23. 23. Align Corporate Communications to AchieveBusiness Goals• You can’t manage what you don’t measure• What impact do your programs have – what are the results?Source: Align Corporate Communications to Achieve Business Goals, David Meerman Scott, A Dow Jones/Factiv a Whitepaper ©2010 Dow Jones & Company
  24. 24. Align Corporate Communications to AchieveBusiness Goals• Example: Bicycle Manufacturer• The challenge is to measure your success in a meaningful way!Source: Align Corporate Communications to Achieve Business Goals, David Meerman Scott, A Dow Jones/Factiv a Whitepaper ©2010 Dow Jones & Company
  25. 25. Align Corporate Communications to AchieveBusiness Goals• Example: Bicycle Manufacturer ©2010 Dow Jones & Company
  26. 26. Align Corporate Communications to AchieveBusiness Goals• Example: Bicycle Manufacturer ©2010 Dow Jones & Company
  27. 27. Align Corporate Communications to AchieveBusiness Goals• Example: Bicycle Manufacturer ©2010 Dow Jones & Company
  28. 28. Align Corporate Communications to AchieveBusiness Goals• Example: Bicycle Manufacturer ©2010 Dow Jones & Company
  29. 29. Align Corporate Communications to AchieveBusiness Goals The challenge is to measure your success in a meaningful way! ©2010 Dow Jones & Company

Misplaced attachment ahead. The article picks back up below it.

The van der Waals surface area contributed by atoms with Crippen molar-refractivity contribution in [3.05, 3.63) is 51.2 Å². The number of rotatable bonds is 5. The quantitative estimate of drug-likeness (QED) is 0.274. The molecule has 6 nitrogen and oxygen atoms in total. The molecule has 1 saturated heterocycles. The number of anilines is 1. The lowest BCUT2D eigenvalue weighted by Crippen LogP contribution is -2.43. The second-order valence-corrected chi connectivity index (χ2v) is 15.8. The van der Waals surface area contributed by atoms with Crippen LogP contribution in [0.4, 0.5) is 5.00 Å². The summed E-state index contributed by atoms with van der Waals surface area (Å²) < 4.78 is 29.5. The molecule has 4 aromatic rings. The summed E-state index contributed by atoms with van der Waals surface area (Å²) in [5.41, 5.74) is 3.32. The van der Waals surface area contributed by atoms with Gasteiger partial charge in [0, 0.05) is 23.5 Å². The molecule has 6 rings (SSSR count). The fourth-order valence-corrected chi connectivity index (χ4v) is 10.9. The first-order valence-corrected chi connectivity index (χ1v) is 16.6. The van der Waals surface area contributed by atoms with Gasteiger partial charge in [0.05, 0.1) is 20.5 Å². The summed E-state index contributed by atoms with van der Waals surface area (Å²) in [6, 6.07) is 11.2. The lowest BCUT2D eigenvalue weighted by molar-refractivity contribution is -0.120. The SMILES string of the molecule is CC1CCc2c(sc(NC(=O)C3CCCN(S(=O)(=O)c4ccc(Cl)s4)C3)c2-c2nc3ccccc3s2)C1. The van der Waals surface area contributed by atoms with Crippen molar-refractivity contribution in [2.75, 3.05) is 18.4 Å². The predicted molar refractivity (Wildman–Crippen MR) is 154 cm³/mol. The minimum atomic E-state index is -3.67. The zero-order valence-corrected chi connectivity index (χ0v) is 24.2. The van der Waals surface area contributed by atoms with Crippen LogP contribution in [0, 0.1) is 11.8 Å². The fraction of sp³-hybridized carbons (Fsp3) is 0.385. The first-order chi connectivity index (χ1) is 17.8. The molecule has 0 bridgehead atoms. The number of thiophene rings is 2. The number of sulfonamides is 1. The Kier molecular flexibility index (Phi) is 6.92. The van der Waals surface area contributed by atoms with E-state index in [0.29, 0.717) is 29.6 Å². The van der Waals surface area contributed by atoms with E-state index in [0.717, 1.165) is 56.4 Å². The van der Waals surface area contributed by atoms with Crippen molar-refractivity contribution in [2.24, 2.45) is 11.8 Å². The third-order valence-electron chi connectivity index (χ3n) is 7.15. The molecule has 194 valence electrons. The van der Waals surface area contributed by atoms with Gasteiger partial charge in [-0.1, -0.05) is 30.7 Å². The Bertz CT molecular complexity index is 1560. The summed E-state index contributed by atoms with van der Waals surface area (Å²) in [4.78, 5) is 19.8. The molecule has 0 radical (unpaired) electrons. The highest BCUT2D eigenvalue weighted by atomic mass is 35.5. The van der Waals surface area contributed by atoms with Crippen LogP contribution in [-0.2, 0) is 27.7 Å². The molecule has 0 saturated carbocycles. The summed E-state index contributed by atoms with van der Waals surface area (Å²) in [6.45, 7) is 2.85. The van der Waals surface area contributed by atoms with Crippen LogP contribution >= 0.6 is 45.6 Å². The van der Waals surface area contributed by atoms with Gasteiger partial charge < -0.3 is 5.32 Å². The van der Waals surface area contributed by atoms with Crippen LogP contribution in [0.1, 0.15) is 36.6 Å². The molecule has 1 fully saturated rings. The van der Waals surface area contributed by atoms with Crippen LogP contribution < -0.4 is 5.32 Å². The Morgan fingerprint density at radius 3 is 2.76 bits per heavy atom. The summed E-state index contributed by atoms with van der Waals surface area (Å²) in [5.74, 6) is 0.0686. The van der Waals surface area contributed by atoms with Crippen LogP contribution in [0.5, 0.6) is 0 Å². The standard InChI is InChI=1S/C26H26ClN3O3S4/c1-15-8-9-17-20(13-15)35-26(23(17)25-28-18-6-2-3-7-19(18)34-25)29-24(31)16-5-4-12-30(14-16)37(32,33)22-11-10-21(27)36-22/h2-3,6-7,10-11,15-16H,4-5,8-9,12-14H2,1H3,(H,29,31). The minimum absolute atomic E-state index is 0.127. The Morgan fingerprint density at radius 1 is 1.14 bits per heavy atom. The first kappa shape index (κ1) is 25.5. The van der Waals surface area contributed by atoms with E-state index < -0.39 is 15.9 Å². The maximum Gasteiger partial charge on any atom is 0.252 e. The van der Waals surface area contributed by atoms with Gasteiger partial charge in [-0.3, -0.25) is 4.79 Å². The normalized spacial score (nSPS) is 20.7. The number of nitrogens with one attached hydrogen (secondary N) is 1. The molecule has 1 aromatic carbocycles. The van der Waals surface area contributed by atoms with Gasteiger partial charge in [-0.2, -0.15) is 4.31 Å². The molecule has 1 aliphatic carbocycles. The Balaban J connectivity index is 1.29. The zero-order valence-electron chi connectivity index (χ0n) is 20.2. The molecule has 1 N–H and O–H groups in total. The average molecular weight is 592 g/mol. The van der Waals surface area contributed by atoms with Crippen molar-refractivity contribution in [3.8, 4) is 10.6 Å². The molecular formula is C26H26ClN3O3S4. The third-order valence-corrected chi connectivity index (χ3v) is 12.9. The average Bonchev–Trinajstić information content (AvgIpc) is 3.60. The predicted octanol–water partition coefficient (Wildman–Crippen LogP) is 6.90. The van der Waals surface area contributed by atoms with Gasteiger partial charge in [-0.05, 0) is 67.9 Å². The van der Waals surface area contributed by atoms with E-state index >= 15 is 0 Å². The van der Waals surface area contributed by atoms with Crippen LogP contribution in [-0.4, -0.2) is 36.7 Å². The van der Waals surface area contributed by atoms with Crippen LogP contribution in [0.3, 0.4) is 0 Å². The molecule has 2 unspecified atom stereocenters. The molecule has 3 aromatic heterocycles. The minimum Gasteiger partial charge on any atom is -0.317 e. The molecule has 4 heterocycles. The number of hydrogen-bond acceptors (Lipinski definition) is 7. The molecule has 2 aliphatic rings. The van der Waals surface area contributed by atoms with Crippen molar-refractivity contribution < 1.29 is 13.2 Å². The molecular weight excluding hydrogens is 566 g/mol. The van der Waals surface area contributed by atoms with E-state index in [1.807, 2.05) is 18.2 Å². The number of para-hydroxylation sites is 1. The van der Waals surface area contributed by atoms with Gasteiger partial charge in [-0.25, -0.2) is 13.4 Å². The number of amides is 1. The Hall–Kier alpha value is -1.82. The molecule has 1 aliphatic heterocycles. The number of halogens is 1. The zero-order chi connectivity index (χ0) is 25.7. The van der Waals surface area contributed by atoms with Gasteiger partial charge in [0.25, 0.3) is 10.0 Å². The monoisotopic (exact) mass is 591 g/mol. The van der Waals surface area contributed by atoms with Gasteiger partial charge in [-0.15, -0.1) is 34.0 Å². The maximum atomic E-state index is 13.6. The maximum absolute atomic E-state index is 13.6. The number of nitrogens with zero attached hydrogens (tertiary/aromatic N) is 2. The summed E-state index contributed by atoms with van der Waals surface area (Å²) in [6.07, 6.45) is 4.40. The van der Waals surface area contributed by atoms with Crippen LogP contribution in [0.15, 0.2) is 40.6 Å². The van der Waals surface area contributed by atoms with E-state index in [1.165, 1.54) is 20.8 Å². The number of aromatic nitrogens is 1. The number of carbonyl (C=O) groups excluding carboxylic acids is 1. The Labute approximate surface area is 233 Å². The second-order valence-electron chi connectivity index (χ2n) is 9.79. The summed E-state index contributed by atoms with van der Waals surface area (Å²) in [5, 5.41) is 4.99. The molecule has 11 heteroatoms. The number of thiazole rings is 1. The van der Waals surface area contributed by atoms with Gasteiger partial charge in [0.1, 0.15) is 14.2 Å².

30. 30. Business Objectives Communications Objectives & Strategy Planning, Execution, Controlling Monitor Analyse Discover Engage research & issues, trends opportunities & & pinpoint promote & strategies for risks in time better the the buzz impact to act influentialOriginally, measurement is post-mortem analysis. For fast environments, it becomes near-time! ©2010 Dow Jones & Company
  31. 31. Simple start: Smart Goal Setting for your (Social) Media Strategy • Goals drive the type of measurements you are going to use • What’s your ultimate objective: 1. Awareness 2. Image / Reputation 3. Sales 4. Cost savings 5. Something else?Source: 25 Must Read Social Media Marketing Tips ©2010 Dow Jones & Company 31
  32. 32. Group Exercise: Objective Setting1. Form a group of 3-5 people2. Briefly introduce yourselves3. Choose one of the three case studies – G20 – Qantas – ASX / SGX4. You have 15 minutes to work on these tasks and then share with all: 1. Define max. 3 Communications Objectives 2. What strategies would you chose for these objectives (1-3 per objective)? 3. What could be desired results of your communications approach (How would you know if you were successful)? ©2010 Dow Jones & Company 32
  33. 33. Case Study: G20 Summit in Korea• Situation: – Following an agreement between leaders of the world’s major economies (Group of 20; G20) to institutionalize the “G20” forum as a permanent council on global economic cooperation, South Korea hosted the Group of 20 summit in November 2010 – You are part of Korea’s Tourism Organization• Define Communications Objectives: How could you leverage the G20 summit?• What strategies would you chose for these objectives?• What could be desired results of your communications approach? ©2010 Dow Jones & Company